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NAME

       dblink - executes a query in a remote database

SYNOPSIS

       dblink(text connname, text sql [, bool fail_on_error]) returns setof record
       dblink(text connstr, text sql [, bool fail_on_error]) returns setof record
       dblink(text sql [, bool fail_on_error]) returns setof record

DESCRIPTION

       dblink executes a query (usually a SELECT, but it can be any SQL statement that returns
       rows) in a remote database.

       When two text arguments are given, the first one is first looked up as a persistent
       connection's name; if found, the command is executed on that connection. If not found, the
       first argument is treated as a connection info string as for dblink_connect, and the
       indicated connection is made just for the duration of this command.

ARGUMENTS

       connname
           Name of the connection to use; omit this parameter to use the unnamed connection.

       connstr
           A connection info string, as previously described for dblink_connect.

       sql
           The SQL query that you wish to execute in the remote database, for example select *
           from foo.

       fail_on_error
           If true (the default when omitted) then an error thrown on the remote side of the
           connection causes an error to also be thrown locally. If false, the remote error is
           locally reported as a NOTICE, and the function returns no rows.

RETURN VALUE

       The function returns the row(s) produced by the query. Since dblink can be used with any
       query, it is declared to return record, rather than specifying any particular set of
       columns. This means that you must specify the expected set of columns in the calling query
       — otherwise PostgreSQL would not know what to expect. Here is an example:

           SELECT *
               FROM dblink('dbname=mydb options=-csearch_path=',
                           'select proname, prosrc from pg_proc')
                 AS t1(proname name, prosrc text)
               WHERE proname LIKE 'bytea%';

       The “alias” part of the FROM clause must specify the column names and types that the
       function will return. (Specifying column names in an alias is actually standard SQL
       syntax, but specifying column types is a PostgreSQL extension.) This allows the system to
       understand what * should expand to, and what proname in the WHERE clause refers to, in
       advance of trying to execute the function. At run time, an error will be thrown if the
       actual query result from the remote database does not have the same number of columns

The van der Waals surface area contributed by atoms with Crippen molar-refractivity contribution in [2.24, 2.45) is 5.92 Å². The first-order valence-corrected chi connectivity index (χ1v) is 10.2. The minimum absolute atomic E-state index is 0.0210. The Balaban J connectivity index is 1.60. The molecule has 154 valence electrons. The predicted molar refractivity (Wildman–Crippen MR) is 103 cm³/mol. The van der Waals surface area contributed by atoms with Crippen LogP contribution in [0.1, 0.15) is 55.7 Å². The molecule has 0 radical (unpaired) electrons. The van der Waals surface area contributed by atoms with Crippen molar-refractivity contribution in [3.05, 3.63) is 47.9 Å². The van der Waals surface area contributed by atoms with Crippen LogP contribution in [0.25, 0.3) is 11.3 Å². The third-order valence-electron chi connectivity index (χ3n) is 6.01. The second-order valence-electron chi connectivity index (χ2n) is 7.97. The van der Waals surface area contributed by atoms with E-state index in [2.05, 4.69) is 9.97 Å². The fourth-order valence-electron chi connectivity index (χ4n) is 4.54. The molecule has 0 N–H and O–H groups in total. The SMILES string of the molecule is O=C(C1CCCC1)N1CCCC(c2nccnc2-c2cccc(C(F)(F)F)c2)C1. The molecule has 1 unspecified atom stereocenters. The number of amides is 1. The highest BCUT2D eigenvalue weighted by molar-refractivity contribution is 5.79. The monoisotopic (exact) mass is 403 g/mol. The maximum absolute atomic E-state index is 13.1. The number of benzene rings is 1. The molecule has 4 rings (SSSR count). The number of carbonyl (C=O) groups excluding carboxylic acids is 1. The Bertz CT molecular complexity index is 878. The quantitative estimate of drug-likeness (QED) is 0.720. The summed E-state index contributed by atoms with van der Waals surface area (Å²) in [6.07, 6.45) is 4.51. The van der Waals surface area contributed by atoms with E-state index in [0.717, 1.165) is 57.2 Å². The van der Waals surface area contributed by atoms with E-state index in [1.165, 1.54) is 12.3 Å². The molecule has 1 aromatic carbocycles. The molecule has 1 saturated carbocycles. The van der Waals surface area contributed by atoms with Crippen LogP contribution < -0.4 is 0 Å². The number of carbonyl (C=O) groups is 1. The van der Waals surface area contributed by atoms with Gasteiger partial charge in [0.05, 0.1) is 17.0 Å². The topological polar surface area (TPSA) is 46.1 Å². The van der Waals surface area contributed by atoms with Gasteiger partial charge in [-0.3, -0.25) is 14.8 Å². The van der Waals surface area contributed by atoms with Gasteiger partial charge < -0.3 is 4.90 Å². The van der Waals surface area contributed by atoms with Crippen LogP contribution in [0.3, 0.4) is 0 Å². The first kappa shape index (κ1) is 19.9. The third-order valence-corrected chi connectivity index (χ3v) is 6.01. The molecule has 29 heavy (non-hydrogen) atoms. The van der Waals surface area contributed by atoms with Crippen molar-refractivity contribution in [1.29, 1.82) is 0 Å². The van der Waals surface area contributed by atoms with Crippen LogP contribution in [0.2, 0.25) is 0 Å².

shown in the FROM clause. The column names need not match, however, and dblink does not
       insist on exact type matches either. It will succeed so long as the returned data strings
       are valid input for the column type declared in the FROM clause.

NOTES

       A convenient way to use dblink with predetermined queries is to create a view. This allows
       the column type information to be buried in the view, instead of having to spell it out in
       every query. For example,

           CREATE VIEW myremote_pg_proc AS
             SELECT *
               FROM dblink('dbname=postgres options=-csearch_path=',
                           'select proname, prosrc from pg_proc')
               AS t1(proname name, prosrc text);

           SELECT * FROM myremote_pg_proc WHERE proname LIKE 'bytea%';

EXAMPLES

           SELECT * FROM dblink('dbname=postgres options=-csearch_path=',
                                'select proname, prosrc from pg_proc')
             AS t1(proname name, prosrc text) WHERE proname LIKE 'bytea%';
             proname   |   prosrc
           ------------+------------
            byteacat   | byteacat
            byteaeq    | byteaeq
            bytealt    | bytealt
            byteale    | byteale
            byteagt    | byteagt
            byteage    | byteage
            byteane    | byteane
            byteacmp   | byteacmp
            bytealike  | bytealike
            byteanlike | byteanlike
            byteain    | byteain
            byteaout   | byteaout
           (12 rows)

           SELECT dblink_connect('dbname=postgres options=-csearch_path=');
            dblink_connect
           ----------------
            OK
           (1 row)

           SELECT * FROM dblink('select proname, prosrc from pg_proc')
             AS t1(proname name, prosrc text) WHERE proname LIKE 'bytea%';
             proname   |   prosrc
           ------------+------------
            byteacat   | byteacat
            byteaeq    | byteaeq
            bytealt    | bytealt
            byteale    | byteale
            byteagt    | byteagt
            byteage    | byteage
            byteane    | byteane
            byteacmp   | byteacmp
            bytealike  | bytealike
            byteanlike | byteanlike
            byteain    | byteain
            byteaout   | byteaout
           (12 rows)

           SELECT dblink_connect('myconn', 'dbname=regression options=-csearch_path=');
            dblink_connect
           ----------------
            OK
           (1 row)

           SELECT * FROM dblink('myconn', 'select proname, prosrc from pg_proc')
             AS t1(proname name, prosrc text) WHERE proname LIKE 'bytea%';
             proname   |   prosrc
           ------------+------------
            bytearecv  | bytearecv
            byteasend  | byteasend
            byteale    | byteale
            byteagt    | byteagt
            byteage    | byteage
            byteane    | byteane
            byteacmp   | byteacmp
            bytealike  | bytealike
            byteanlike | byteanlike
            byteacat   | byteacat
            byteaeq    | byteaeq
            bytealt    | bytealt
            byteain    | byteain
            byteaout   | byteaout
           (14 rows)